I called him a week later and asked him if he wanted to meet. He put it off. He was not ready. This routine went on for a couple of months. My patience was being tested. Every time I called, he had something holding him back from the meeting. It was frustrating. After a few weeks, I stopped calling. It was obvious that he would never give me that interview.

I met him some days later again, and asked him directly if he wanted an interview or not; and if he did, I’d take it right then and there. He agreed. The full impact of what I had done came into view when I posted the story on Facebook. Nearly everyone in the comments were saying that they had been dying to know more about Sudarshan dai, or The Guy With the Pipe as they had known him to be. A great mystery was solved. It was one of the hardest interviews to get, but it was well worth the difficulty.

 
It is difficult not to feel sad when a person is telling you about how her household is threatened by alcohol and abuse.
 
Which story of yours is your personal favourite?
My favourite story is actually a paradox; there is no story. It’s just a photograph which I really love. The storyteller didn’t say anything. It was a little girl in Lo Manthang. I saw her and I started taking pictures. She started walking and running around. The pictures were amazing. She didn’t even talk to me yet I feel really connected to the photos I took. It was one of the first photo stories I ever did. I want to revisit the place and hopefully meet her again, talk to her, show her her picture, and get her story. I’m just hoping it happens. Having said that, all stories are equally important to me. Everyone who sat with me and confided in me is special to me. Each story is equally brilliant.

 
So are there no disappointing stories?
No, there are no disappointing stories. You can learn something from every story. I think this is the best way of learning. Stories of Nepal has enriched my knowledge of the world in a way no other form of education ever could. We have so many stories yet to hear and tell, and yet we think life is boring.
 
You say you’ve changed a lot. What would your reaction be if you could interview yourself a couple of years back?
I really do not know. Stories of Nepal has influenced a lot of what I live on. I am not the person I was a few years back. I was going through a rough patch in my life and had a lot of issues I had to deal with. So if I could go back and interview myself, I simply do not know what I would say. Maybe I would say a few words and shrug the person off. Maybe I would pour out my darkest fears to him. The past has been my lesson and it would be best if I learn from it rather than dwell in it.
 
We are so intent on the shallow things we study that we forget the most fundamental aspect of being a human being, that is to actually be a human being, to show kindness and respect, to love and care.
 
What is in the future for Stories of Nepal? Do you plan on stopping?
I’m planning on doing a book, a photography journal of Stories of Nepal. I think it would reach more people and inspire them if they could read it anywhere they went and not rely on an internet connection. I also plan on visiting all the 75 districts of Nepal, 40 of which I have never stepped foot on. I want to leave behind a long trail of stories from all over the country and to make people realise how far apart we have grown, so that they can restrengthen the personal bonds we have all forgotten.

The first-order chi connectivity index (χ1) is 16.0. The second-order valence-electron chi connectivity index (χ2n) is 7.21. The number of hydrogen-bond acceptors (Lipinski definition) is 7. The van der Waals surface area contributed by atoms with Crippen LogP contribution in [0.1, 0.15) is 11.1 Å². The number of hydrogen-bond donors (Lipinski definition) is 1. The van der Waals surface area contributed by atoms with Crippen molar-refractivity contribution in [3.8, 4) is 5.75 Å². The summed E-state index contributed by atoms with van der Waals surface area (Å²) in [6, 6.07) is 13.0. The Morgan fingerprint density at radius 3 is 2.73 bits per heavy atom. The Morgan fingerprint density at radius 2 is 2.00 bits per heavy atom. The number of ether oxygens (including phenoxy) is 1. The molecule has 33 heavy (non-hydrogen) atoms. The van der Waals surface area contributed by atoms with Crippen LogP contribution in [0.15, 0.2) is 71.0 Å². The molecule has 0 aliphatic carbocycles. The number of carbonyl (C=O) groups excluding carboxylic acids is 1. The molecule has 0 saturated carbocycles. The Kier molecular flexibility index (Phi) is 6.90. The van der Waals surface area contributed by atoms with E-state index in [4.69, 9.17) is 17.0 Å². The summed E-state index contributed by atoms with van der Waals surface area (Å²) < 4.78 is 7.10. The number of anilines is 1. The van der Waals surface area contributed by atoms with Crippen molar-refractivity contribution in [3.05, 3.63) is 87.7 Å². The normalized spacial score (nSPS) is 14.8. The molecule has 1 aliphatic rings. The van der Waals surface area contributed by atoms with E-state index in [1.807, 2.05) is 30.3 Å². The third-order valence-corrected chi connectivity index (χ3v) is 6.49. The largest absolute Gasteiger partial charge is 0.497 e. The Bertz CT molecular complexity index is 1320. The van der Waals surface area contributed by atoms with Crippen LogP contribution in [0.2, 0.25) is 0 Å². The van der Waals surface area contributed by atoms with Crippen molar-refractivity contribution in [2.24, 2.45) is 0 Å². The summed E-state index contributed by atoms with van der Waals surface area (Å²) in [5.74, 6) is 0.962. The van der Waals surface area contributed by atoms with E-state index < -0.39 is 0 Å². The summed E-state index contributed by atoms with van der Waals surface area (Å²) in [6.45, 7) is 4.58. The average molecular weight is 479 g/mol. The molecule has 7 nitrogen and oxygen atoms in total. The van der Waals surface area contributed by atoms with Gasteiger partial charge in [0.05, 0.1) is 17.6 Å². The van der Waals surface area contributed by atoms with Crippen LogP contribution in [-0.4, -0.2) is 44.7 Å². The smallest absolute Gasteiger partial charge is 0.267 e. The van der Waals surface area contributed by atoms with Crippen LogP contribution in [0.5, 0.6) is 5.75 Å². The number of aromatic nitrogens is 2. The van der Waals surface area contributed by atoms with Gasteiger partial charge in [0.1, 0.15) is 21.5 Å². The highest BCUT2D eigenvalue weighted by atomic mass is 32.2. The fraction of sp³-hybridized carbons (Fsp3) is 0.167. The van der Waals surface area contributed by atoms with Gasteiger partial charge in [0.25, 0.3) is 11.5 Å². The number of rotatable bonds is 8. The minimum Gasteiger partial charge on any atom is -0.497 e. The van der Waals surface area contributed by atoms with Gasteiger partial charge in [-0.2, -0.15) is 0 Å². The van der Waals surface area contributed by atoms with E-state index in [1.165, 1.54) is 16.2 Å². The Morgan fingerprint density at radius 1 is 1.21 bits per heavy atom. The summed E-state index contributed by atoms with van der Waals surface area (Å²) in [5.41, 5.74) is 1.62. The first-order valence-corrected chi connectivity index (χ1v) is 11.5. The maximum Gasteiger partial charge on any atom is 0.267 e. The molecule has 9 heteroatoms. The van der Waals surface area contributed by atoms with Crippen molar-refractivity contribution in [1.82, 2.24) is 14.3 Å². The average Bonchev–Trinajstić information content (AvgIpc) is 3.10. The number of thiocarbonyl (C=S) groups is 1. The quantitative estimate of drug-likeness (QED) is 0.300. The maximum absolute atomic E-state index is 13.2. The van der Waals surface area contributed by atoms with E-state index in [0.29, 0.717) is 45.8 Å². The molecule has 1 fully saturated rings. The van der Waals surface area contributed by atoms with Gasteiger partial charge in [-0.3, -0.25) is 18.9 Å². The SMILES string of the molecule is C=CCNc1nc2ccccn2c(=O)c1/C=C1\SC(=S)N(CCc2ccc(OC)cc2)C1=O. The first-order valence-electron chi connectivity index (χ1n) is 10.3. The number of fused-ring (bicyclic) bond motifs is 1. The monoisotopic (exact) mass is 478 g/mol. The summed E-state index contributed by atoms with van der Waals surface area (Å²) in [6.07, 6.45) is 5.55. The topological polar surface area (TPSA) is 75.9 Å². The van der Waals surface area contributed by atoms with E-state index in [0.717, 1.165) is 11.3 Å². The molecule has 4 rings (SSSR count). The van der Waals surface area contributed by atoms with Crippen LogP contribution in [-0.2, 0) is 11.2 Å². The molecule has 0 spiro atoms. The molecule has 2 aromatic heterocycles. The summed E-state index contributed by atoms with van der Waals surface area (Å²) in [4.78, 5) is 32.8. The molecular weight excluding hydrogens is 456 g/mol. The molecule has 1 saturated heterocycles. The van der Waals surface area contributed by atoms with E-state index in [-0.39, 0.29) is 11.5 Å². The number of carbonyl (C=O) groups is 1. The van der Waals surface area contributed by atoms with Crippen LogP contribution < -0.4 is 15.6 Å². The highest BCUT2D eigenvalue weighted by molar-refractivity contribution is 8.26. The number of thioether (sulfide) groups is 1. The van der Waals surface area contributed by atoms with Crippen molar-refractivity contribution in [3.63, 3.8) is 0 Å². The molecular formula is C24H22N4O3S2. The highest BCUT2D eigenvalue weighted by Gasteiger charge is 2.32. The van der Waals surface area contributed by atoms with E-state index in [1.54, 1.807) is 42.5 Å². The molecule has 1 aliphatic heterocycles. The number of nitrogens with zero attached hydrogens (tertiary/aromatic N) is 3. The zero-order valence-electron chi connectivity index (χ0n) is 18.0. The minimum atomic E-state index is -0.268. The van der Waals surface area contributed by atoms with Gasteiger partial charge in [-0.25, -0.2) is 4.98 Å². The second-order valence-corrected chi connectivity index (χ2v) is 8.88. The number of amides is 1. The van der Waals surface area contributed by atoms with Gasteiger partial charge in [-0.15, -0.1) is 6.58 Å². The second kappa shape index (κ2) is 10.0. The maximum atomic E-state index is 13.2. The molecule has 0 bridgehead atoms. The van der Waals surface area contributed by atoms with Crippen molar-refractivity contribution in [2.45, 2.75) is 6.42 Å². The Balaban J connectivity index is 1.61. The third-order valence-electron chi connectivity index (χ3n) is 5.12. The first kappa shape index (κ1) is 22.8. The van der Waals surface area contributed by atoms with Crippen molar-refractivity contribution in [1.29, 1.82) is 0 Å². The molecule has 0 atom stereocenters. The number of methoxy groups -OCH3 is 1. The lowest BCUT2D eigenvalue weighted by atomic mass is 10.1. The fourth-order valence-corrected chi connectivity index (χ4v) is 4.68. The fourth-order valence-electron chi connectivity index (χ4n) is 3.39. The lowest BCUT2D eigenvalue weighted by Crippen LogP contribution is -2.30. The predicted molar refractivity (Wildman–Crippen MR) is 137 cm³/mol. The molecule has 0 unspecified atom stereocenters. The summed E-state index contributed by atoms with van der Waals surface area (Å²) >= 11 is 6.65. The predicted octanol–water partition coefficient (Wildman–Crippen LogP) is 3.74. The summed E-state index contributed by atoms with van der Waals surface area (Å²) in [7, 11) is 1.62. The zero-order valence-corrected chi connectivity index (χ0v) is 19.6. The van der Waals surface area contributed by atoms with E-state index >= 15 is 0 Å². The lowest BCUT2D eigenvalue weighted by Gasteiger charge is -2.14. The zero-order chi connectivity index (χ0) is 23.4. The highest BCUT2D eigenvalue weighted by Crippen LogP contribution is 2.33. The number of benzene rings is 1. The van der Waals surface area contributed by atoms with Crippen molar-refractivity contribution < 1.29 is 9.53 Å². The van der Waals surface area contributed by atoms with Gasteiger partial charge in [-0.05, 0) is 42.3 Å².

We need to unlearn so much stuff that has been forced into us. We learn geometry and mechanics in school, but have we every learned about love or compassion? Moral Science has become an academic joke. We are so intent on the shallow things we study that we forget the most fundamental aspect of being a human being, that is to actually be a human being, to show kindness and respect, to love and care. We demand change yet we are too stubborn to actually do so. I want to show people that we are all equal and should treat each other as such. Everyone has a story. This is what Stories of Nepal stands for, and will always stand for. It is more than just a blog, it is my own story.

 
You plan on leaving a legacy?
No, a legacy would be something people can continue and pass on. I will only quit when I feel like I have done enough. Stories of Nepal is a story too, and all stories need an end.

As the conversation came to an end, Jay climbed onto his scooter, ready to share thousands of stories yet to be told. At a time when we are engulfed in chasing the materialistic luxuries, occupied by our own problems that die down sooner or later, Jay is immortalising the stories of the world that we have lost the connection with. Jay has been a wire that is connecting us with that world. His stories have deconstructed the way of people’s thinking unless the Stories of Nepal are heard.

Jay’s blog can be found at storiesofnepal.com or facebook.com/StoriesNepal

 
 

Words by Jyohomson Dawadi.

Banner photo by Aneel Neupane.
Photos by Jay Paudel.
 
  • SoN0

Tags: , , , , , ,

Categorised in: Arts, People

2 comments on “Stories of Nepal

  1. Biswash Adhikari says:

    Story of the storyteller himself

Leave a Reply

Connect with:

Your email address will not be published. Required fields are marked *

CAPTCHA Image

*

You may use these HTML tags and attributes: <a href="" title=""> <abbr title=""> <acronym title=""> <b> <blockquote cite=""> <cite> <code> <del datetime=""> <em> <i> <q cite=""> <strike> <strong>

Related Articles